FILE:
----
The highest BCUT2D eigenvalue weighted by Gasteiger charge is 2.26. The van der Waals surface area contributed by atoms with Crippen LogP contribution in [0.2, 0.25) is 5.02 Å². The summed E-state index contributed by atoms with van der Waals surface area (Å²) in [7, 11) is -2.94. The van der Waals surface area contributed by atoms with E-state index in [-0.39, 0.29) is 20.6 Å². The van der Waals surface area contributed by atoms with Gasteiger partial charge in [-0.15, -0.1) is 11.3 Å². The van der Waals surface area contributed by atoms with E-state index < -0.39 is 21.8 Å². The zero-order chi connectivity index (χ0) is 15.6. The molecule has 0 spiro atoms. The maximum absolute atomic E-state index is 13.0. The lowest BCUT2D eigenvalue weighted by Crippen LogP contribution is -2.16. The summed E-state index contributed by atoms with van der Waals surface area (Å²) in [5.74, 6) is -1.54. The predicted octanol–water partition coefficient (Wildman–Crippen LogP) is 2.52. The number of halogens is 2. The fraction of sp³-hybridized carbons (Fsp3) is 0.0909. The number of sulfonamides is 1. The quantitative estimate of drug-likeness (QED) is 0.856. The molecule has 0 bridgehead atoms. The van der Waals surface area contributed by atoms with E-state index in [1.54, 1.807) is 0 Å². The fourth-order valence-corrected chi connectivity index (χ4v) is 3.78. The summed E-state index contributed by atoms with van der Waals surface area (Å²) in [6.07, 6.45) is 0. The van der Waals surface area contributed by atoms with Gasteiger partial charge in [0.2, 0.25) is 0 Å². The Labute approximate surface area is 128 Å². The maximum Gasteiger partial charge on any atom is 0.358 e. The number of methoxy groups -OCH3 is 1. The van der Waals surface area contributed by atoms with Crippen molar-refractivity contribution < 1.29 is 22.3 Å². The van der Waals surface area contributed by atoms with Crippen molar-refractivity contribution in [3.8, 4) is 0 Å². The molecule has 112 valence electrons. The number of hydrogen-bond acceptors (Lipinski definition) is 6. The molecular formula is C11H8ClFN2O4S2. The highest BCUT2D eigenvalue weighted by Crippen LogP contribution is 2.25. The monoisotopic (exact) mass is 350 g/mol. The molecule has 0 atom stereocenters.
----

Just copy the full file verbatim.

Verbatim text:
The highest BCUT2D eigenvalue weighted by Gasteiger charge is 2.26. The van der Waals surface area contributed by atoms with Crippen LogP contribution in [0.2, 0.25) is 5.02 Å². The summed E-state index contributed by atoms with van der Waals surface area (Å²) in [7, 11) is -2.94. The van der Waals surface area contributed by atoms with E-state index in [-0.39, 0.29) is 20.6 Å². The van der Waals surface area contributed by atoms with Gasteiger partial charge in [-0.15, -0.1) is 11.3 Å². The van der Waals surface area contributed by atoms with E-state index < -0.39 is 21.8 Å². The zero-order chi connectivity index (χ0) is 15.6. The molecule has 0 spiro atoms. The maximum absolute atomic E-state index is 13.0. The lowest BCUT2D eigenvalue weighted by Crippen LogP contribution is -2.16. The summed E-state index contributed by atoms with van der Waals surface area (Å²) in [5.74, 6) is -1.54. The predicted octanol–water partition coefficient (Wildman–Crippen LogP) is 2.52. The number of halogens is 2. The fraction of sp³-hybridized carbons (Fsp3) is 0.0909. The number of sulfonamides is 1. The quantitative estimate of drug-likeness (QED) is 0.856. The molecule has 0 bridgehead atoms. The van der Waals surface area contributed by atoms with E-state index in [1.54, 1.807) is 0 Å². The fourth-order valence-corrected chi connectivity index (χ4v) is 3.78. The summed E-state index contributed by atoms with van der Waals surface area (Å²) in [6.07, 6.45) is 0. The van der Waals surface area contributed by atoms with Gasteiger partial charge in [0.2, 0.25) is 0 Å². The Labute approximate surface area is 128 Å². The maximum Gasteiger partial charge on any atom is 0.358 e. The number of methoxy groups -OCH3 is 1. The van der Waals surface area contributed by atoms with Crippen molar-refractivity contribution < 1.29 is 22.3 Å². The van der Waals surface area contributed by atoms with Crippen molar-refractivity contribution in [3.8, 4) is 0 Å². The molecule has 112 valence electrons. The number of hydrogen-bond acceptors (Lipinski definition) is 6. The molecular formula is C11H8ClFN2O4S2. The highest BCUT2D eigenvalue weighted by Crippen LogP contribution is 2.25. The monoisotopic (exact) mass is 350 g/mol. The molecule has 0 atom stereocenters.